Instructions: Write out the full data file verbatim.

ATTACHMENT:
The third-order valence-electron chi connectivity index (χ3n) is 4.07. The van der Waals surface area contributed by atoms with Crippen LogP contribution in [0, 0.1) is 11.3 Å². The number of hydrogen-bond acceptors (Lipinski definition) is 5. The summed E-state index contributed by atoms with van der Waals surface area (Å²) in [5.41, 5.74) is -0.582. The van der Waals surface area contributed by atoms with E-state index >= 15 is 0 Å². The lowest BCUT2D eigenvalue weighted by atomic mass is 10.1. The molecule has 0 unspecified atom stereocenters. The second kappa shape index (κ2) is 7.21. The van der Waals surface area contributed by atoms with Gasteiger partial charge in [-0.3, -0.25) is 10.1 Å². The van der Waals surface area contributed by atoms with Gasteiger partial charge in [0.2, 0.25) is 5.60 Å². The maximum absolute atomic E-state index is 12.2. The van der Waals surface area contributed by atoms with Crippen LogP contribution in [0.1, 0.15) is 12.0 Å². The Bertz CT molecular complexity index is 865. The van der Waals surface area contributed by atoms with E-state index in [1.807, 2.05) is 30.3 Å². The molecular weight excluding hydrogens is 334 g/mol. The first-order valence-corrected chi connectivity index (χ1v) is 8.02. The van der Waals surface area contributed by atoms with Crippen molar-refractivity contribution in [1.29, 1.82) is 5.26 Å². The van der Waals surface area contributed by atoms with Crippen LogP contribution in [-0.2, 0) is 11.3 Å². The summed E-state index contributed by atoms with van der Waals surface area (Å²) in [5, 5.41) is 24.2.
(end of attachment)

The third-order valence-electron chi connectivity index (χ3n) is 4.07. The van der Waals surface area contributed by atoms with Crippen LogP contribution in [0, 0.1) is 11.3 Å². The number of hydrogen-bond acceptors (Lipinski definition) is 5. The summed E-state index contributed by atoms with van der Waals surface area (Å²) in [5.41, 5.74) is -0.582. The van der Waals surface area contributed by atoms with E-state index >= 15 is 0 Å². The lowest BCUT2D eigenvalue weighted by atomic mass is 10.1. The molecule has 0 unspecified atom stereocenters. The second kappa shape index (κ2) is 7.21. The van der Waals surface area contributed by atoms with Gasteiger partial charge in [-0.3, -0.25) is 10.1 Å². The van der Waals surface area contributed by atoms with Gasteiger partial charge in [0.2, 0.25) is 5.60 Å². The maximum absolute atomic E-state index is 12.2. The van der Waals surface area contributed by atoms with Crippen LogP contribution in [0.1, 0.15) is 12.0 Å². The Bertz CT molecular complexity index is 865. The van der Waals surface area contributed by atoms with E-state index in [1.807, 2.05) is 30.3 Å². The molecular weight excluding hydrogens is 334 g/mol. The first-order valence-corrected chi connectivity index (χ1v) is 8.02. The van der Waals surface area contributed by atoms with Crippen molar-refractivity contribution in [1.29, 1.82) is 5.26 Å². The van der Waals surface area contributed by atoms with Crippen LogP contribution in [-0.2, 0) is 11.3 Å². The summed E-state index contributed by atoms with van der Waals surface area (Å²) in [5, 5.41) is 24.2.